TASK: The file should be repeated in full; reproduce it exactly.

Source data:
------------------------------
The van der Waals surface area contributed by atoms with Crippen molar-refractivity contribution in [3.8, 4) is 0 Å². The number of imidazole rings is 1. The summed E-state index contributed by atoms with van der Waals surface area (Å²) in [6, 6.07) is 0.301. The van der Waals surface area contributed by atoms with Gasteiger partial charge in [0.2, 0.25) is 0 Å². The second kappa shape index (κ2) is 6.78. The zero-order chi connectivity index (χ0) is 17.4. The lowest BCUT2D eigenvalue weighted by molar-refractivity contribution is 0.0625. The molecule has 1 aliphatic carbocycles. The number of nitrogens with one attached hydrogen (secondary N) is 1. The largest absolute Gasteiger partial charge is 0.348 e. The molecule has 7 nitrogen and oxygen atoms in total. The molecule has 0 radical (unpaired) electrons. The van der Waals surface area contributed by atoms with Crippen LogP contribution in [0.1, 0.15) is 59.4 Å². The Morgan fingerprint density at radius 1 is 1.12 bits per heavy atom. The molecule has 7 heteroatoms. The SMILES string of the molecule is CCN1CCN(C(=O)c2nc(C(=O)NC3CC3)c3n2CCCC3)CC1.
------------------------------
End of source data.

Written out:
The van der Waals surface area contributed by atoms with Crippen molar-refractivity contribution in [3.8, 4) is 0 Å². The number of imidazole rings is 1. The summed E-state index contributed by atoms with van der Waals surface area (Å²) in [6, 6.07) is 0.301. The van der Waals surface area contributed by atoms with Gasteiger partial charge in [0.2, 0.25) is 0 Å². The second kappa shape index (κ2) is 6.78. The zero-order chi connectivity index (χ0) is 17.4. The lowest BCUT2D eigenvalue weighted by molar-refractivity contribution is 0.0625. The molecule has 1 aliphatic carbocycles. The number of nitrogens with one attached hydrogen (secondary N) is 1. The largest absolute Gasteiger partial charge is 0.348 e. The molecule has 7 nitrogen and oxygen atoms in total. The molecule has 0 radical (unpaired) electrons. The van der Waals surface area contributed by atoms with Crippen LogP contribution in [0.1, 0.15) is 59.4 Å². The Morgan fingerprint density at radius 1 is 1.12 bits per heavy atom. The molecule has 7 heteroatoms. The SMILES string of the molecule is CCN1CCN(C(=O)c2nc(C(=O)NC3CC3)c3n2CCCC3)CC1.